Kansas legislators must stop singing sad songs as though
they were composed by someone else. Of course the House
and Senate face enormous challenges, most of them financial
and of their leaders’ own making. Add to this the ethical
and moral summons that beckon.
A budget deficit of $300 million or so remains. The
state’s $4 billion-plus debt yawns and compounds with
yearly interest in the hundreds of millions. The multi-billion
dollar fund for state highways, once the pride of Kansas,
has been siphoned dry. The public employees’ pension
fund is owed nearly $200 million, from last year and into
this year. And what’s happened with the $1 billion Gov.
Brownback so proudly tossed into the stock market 2ó
years ago, gambling on that eight percent return for the
employees’ pension? And a $500 million or $600 million
question remains for funding local schools, with the state|
Supreme Court expecting an answer late this spring. And
this only starts the list.
The ethical and moral obligations begin with expanding
Medicaid – with 90 percent federal aid – for the 100,000 or
so who can’t afford insurance or health care. This should
include returning social welfare services to government
management, rather than – as now with Medicaid – farming
them out at great cost to for-profit corporations that
donate heavily to political campaigns. The state may
need a new prison at Lansing or hospital at Osawatomie,
but they should be run by the government, not corporate
profiteers. Lawmakers should begin acting on their own,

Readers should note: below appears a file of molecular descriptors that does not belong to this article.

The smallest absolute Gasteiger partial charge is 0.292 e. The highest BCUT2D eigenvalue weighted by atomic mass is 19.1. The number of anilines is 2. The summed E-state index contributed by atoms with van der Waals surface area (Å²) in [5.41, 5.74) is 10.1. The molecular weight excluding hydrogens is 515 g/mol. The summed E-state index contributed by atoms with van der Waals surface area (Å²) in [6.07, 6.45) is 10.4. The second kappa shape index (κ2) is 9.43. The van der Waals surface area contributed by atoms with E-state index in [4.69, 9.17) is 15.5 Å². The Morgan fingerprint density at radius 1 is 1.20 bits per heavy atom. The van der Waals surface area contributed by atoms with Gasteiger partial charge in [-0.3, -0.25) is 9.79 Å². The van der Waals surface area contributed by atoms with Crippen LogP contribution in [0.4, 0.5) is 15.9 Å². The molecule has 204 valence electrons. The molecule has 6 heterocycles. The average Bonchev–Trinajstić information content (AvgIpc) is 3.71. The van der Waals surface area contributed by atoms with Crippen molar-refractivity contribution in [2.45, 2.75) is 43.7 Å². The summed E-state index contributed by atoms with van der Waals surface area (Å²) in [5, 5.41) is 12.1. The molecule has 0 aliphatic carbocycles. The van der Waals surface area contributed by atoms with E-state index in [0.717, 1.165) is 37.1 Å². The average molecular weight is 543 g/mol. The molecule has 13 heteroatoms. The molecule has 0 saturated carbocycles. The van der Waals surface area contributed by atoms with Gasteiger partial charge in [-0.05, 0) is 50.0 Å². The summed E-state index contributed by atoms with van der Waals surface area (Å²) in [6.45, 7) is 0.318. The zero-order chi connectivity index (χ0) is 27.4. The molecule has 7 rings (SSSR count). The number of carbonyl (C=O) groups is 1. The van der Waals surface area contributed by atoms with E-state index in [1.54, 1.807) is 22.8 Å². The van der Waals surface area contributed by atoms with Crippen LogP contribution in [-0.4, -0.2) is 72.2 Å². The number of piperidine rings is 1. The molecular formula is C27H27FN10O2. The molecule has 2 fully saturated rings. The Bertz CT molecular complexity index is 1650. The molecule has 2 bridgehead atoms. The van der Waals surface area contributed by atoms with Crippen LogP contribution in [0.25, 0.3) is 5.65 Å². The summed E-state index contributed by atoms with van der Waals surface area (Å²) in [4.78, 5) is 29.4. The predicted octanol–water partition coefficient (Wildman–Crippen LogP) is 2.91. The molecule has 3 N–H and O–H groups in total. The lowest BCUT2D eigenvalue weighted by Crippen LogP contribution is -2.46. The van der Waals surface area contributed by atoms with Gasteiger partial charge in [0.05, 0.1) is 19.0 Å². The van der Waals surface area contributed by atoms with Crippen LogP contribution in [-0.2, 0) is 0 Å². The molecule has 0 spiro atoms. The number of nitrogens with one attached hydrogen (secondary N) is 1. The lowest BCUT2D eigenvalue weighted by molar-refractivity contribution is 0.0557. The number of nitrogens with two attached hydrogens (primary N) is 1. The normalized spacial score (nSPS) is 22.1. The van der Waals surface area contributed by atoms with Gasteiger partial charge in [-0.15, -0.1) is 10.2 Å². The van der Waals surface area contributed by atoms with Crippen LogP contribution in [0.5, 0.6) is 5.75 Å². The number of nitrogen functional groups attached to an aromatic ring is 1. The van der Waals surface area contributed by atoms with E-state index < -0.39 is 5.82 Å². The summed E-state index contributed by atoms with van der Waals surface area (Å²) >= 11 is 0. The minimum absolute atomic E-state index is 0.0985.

rather than taking scripted legislation – and money – from
the Koch brothers or their Americans for Prosperity think
tanks, including the oddly-named Kansas Chamber of
Resolving the sordid connections among public officials
and private interests may take a generation or two,
if ever. But the hangover from the financial sins of Gov.
Brownback and his Republican allies demands more rigorous
attention. Elections two years ago sent some new legislators
to Topeka, enough to inspire a coalition of progressives
to override the governor and begin a long recovery.
Much more of this work is needed. The corrections last year
were not a tax increase but a tax recovery, re-starting the
revenue stream that Brownback and Company had sought
to destroy with their Glide Path to Zero income taxes for the
rich and select businesses.
The hard work of reconciliation cannot be managed
through election-year wailing about taxes. It must come
with forward and creative thinking. The Congress, for
example, has provided a generous gift of massive federal
tax cuts. A bonehead act, to be sure, but one that may be
seen as a windfall for Kansas – a flurry of new federal
relief to be captured for the state at no overall net cost to
the taxpayer. Put another way: What we’re not paying to
Washington can be sent to Topeka, invested locally. Surely
state legislators will embrace this benefit.
Again a tax recovery, not an increase.
‒ JOHN MARSHALL